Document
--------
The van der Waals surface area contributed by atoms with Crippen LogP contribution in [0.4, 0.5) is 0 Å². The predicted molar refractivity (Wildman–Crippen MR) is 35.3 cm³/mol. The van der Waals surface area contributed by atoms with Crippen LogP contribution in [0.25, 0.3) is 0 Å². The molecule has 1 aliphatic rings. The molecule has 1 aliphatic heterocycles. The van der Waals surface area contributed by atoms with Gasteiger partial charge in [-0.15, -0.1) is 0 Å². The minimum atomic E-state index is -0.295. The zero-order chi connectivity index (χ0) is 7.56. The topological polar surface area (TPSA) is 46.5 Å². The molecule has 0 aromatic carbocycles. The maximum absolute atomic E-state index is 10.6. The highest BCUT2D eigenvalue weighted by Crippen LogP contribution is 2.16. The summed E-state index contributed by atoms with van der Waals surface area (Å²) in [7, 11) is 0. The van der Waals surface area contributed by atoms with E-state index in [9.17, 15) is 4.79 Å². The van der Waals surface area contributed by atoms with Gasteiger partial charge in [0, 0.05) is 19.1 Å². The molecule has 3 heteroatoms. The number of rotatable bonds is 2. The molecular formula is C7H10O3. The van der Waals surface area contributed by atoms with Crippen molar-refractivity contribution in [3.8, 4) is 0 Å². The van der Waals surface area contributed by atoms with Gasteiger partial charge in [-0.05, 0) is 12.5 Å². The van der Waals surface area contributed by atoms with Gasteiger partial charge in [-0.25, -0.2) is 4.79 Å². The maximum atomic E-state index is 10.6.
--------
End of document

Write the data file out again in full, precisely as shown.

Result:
The van der Waals surface area contributed by atoms with Crippen LogP contribution in [0.4, 0.5) is 0 Å². The predicted molar refractivity (Wildman–Crippen MR) is 35.3 cm³/mol. The van der Waals surface area contributed by atoms with Crippen LogP contribution in [0.25, 0.3) is 0 Å². The molecule has 1 aliphatic rings. The molecule has 1 aliphatic heterocycles. The van der Waals surface area contributed by atoms with Gasteiger partial charge in [-0.15, -0.1) is 0 Å². The minimum atomic E-state index is -0.295. The zero-order chi connectivity index (χ0) is 7.56. The topological polar surface area (TPSA) is 46.5 Å². The molecule has 0 aromatic carbocycles. The maximum absolute atomic E-state index is 10.6. The highest BCUT2D eigenvalue weighted by Crippen LogP contribution is 2.16. The summed E-state index contributed by atoms with van der Waals surface area (Å²) in [7, 11) is 0. The van der Waals surface area contributed by atoms with E-state index in [9.17, 15) is 4.79 Å². The van der Waals surface area contributed by atoms with Gasteiger partial charge in [0, 0.05) is 19.1 Å². The molecule has 3 heteroatoms. The number of rotatable bonds is 2. The molecular formula is C7H10O3. The van der Waals surface area contributed by atoms with Crippen molar-refractivity contribution in [3.8, 4) is 0 Å². The van der Waals surface area contributed by atoms with Gasteiger partial charge in [-0.05, 0) is 12.5 Å². The van der Waals surface area contributed by atoms with Gasteiger partial charge in [-0.25, -0.2) is 4.79 Å². The maximum atomic E-state index is 10.6.